Feeding Adult Dogs
While puppy foods are all about providing the right balance of ‘building block’ nutrients to promote healthy growth and development, adult foods are much more focussed on achieving and maintaining general good health. But as our dogs progress through their adulthood, their dietary needs will inevitably change so it’s important for us owners to have a good idea on what changes might occur and how the diet might have to be adjusted in response.
Neutering, for both male and female dogs, can dramatically alter the dog’s hormonal balance which can have an enormous impact on their nutritional needs.
In the weeks and months following neutering, the metabolic rates of many females and some male dogs begin to decline meaning they need less calories from their diet. Often, if they continue to receive the same amount of food, neutered dogs will begin to gain weight or will start to experience tummy upsets as the digestive system struggles to deal with the surplus food.
Not all dogs are affected by neutering in the same way so it’s always best to wait and see what changes occur before making any dietary changes but if you do notice either of the above signs of overfeeding, you should start to gradually reduce the amount of food you’re giving until a healthy weight is achieved.
Active and working dogs
Exercise burns calories so the more active your dog is, the more calories the diet has to provide. Some particularly active dogs might need almost double the amount of calories per kilo of body weight compared to their more sedentary counterparts and if they don’t get enough they may start losing weight.
If you notice your active or working dog is struggling to maintain their body weight you really have two options: feed more of the same food or switch to a more energy-dense food.
Simply increasing the amount of food can certainly do the trick. Try upping the grams per day by 5-10% for a couple of weeks and see if the dog’s weight begins to move back towards the ideal. If not, you can try increasing the amount a little more in the subsequent weeks and so on. Eventually though, the volume may get so high that it begins to overwhelm the digestive system and cause tummy problems like runny poo and/or vomiting.
The other option is to move to a higher energy food. Working dog foods have a higher energy density than regular dog foods to help provide fuel for the additional activity. There are a wide array of working dog foods available, ranging from the very good to the very poor so be sure to look for one with a good nutritional rating.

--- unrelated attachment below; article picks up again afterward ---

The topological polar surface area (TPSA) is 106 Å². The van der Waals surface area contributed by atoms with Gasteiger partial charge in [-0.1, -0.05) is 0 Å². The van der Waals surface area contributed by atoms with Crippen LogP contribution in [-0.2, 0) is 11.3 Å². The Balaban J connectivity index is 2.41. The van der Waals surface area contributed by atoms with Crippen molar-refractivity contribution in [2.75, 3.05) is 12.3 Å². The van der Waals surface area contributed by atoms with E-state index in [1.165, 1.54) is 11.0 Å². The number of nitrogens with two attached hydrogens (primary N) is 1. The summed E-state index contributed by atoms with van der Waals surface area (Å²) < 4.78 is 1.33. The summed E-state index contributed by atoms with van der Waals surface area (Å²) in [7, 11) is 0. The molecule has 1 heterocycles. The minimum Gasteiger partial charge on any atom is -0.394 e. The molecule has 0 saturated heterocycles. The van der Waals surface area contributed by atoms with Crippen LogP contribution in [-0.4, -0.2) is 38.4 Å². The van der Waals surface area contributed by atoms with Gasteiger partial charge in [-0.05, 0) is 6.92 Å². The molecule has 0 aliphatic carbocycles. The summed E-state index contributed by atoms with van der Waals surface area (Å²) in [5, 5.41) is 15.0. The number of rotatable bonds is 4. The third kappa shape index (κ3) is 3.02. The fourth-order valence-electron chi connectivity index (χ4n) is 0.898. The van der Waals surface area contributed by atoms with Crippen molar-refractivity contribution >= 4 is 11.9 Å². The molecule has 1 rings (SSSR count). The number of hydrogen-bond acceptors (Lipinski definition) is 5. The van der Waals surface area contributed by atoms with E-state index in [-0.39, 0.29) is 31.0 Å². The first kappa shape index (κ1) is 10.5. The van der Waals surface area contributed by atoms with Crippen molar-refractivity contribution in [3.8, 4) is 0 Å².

You could also add high energy additions to the diet in the form of meat or fish. As with any changes, introduce these gradually and keep an eye on how they affect the dog’s weight, digestion and condition over the subsequent weeks.
Small and toy breed dogs tend to have higher metabolic rates than their larger cousins. This means that they often benefit from higher energy foods. Many dog food manufacturers produce specific small breed diets but where they are not available, puppy foods can provide a good alternative. Puppy foods are higher in energy and dry puppy foods have smaller biscuits which many small breeds prefer. If in doubt, ask your pet food manufacturer for guidance.
Unlike smaller dogs, large and giant breeds mature later, often not reaching their full size until 15-18 months of age, and then reach old age much quicker, with the average life span of many giant breeds being only 6 or 7 years. Because of their rapid ageing process, and because of the weight they carry, special attention must be paid to the joints of larger dogs. Most large breed dog food formulas contain added supplements to help support the joints like chondroitin, glucosamine, MSM, green lipped mussel extract and so on. You can also buy these supplements separately and add them into your dog’s regular diet.
As dogs get older their activity levels naturally drop and their metabolic rates begin slowing down. Feeding amounts therefore generally need to be brought down slightly as the years go by. When this doesn’t happen, many older dogs begin putting on weight or experiencing digestive problems. Again, if you spot these signs, try feeding a bit less until the dog returns to a healthy weight and healthy digestion.
All sorts of factors can influence the dietary requirements of your dog from what season it is to stress and even how well heated your home is. It’s therefore important to regularly check your dog’s weight, digestion (looking at the poo is the best way) and general condition to make sure everything is as it should be. Too much or too little weight or any form of ongoing digestive upsets are the tell-tale signs that the diet is no longer quite right and adjustments should be made. Tune in next time when we’ll be taking a look at feeding senior dogs!
Author: David Jackson, All About Dog Food